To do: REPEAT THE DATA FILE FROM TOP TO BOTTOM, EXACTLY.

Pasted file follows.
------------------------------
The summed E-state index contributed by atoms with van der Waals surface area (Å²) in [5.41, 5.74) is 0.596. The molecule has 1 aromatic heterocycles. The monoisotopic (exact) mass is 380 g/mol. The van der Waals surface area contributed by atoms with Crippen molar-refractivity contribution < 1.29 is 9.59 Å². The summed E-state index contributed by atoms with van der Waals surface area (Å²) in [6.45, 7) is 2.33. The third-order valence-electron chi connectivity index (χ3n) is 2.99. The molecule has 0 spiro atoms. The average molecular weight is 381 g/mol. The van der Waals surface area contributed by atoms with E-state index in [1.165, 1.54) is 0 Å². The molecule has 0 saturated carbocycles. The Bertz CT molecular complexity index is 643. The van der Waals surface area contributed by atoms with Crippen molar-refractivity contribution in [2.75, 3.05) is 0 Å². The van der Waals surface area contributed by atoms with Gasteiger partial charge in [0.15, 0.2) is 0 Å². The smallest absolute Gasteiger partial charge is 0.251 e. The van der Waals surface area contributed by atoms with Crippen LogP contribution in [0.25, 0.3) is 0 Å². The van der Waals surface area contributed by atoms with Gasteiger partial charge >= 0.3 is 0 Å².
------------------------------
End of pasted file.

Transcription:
The summed E-state index contributed by atoms with van der Waals surface area (Å²) in [5.41, 5.74) is 0.596. The molecule has 1 aromatic heterocycles. The monoisotopic (exact) mass is 380 g/mol. The van der Waals surface area contributed by atoms with Crippen molar-refractivity contribution < 1.29 is 9.59 Å². The summed E-state index contributed by atoms with van der Waals surface area (Å²) in [6.45, 7) is 2.33. The third-order valence-electron chi connectivity index (χ3n) is 2.99. The molecule has 0 spiro atoms. The average molecular weight is 381 g/mol. The van der Waals surface area contributed by atoms with E-state index in [1.165, 1.54) is 0 Å². The molecule has 0 saturated carbocycles. The Bertz CT molecular complexity index is 643. The van der Waals surface area contributed by atoms with Crippen molar-refractivity contribution in [2.75, 3.05) is 0 Å². The van der Waals surface area contributed by atoms with Gasteiger partial charge in [0.15, 0.2) is 0 Å². The smallest absolute Gasteiger partial charge is 0.251 e. The van der Waals surface area contributed by atoms with Crippen LogP contribution in [0.25, 0.3) is 0 Å². The van der Waals surface area contributed by atoms with Gasteiger partial charge >= 0.3 is 0 Å².